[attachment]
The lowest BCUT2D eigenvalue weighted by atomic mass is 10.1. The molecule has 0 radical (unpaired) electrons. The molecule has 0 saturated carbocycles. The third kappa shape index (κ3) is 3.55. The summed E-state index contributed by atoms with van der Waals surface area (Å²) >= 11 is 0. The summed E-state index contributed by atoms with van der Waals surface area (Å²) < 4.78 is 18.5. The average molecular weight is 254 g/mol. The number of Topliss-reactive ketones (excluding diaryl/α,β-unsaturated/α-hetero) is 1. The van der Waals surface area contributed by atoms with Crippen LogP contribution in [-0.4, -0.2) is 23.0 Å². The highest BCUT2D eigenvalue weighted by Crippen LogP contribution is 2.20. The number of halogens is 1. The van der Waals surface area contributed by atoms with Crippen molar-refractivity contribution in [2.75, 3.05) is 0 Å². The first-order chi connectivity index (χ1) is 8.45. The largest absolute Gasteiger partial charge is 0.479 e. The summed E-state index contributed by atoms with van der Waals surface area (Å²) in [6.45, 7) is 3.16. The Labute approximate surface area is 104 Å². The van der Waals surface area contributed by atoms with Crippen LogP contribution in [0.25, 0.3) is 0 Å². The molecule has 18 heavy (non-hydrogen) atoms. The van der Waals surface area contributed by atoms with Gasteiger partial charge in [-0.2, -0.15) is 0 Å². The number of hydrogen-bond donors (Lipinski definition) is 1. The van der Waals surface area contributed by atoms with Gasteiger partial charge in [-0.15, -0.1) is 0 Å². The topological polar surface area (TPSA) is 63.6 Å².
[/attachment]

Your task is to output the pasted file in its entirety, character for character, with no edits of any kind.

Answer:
The lowest BCUT2D eigenvalue weighted by atomic mass is 10.1. The molecule has 0 radical (unpaired) electrons. The molecule has 0 saturated carbocycles. The third kappa shape index (κ3) is 3.55. The summed E-state index contributed by atoms with van der Waals surface area (Å²) >= 11 is 0. The summed E-state index contributed by atoms with van der Waals surface area (Å²) < 4.78 is 18.5. The average molecular weight is 254 g/mol. The number of Topliss-reactive ketones (excluding diaryl/α,β-unsaturated/α-hetero) is 1. The van der Waals surface area contributed by atoms with Crippen LogP contribution in [-0.4, -0.2) is 23.0 Å². The highest BCUT2D eigenvalue weighted by Crippen LogP contribution is 2.20. The number of halogens is 1. The van der Waals surface area contributed by atoms with Crippen molar-refractivity contribution in [2.75, 3.05) is 0 Å². The first-order chi connectivity index (χ1) is 8.45. The largest absolute Gasteiger partial charge is 0.479 e. The summed E-state index contributed by atoms with van der Waals surface area (Å²) in [6.45, 7) is 3.16. The Labute approximate surface area is 104 Å². The van der Waals surface area contributed by atoms with Crippen LogP contribution in [0.25, 0.3) is 0 Å². The molecule has 18 heavy (non-hydrogen) atoms. The van der Waals surface area contributed by atoms with Gasteiger partial charge in [-0.2, -0.15) is 0 Å². The number of hydrogen-bond donors (Lipinski definition) is 1. The van der Waals surface area contributed by atoms with Gasteiger partial charge in [-0.15, -0.1) is 0 Å². The topological polar surface area (TPSA) is 63.6 Å².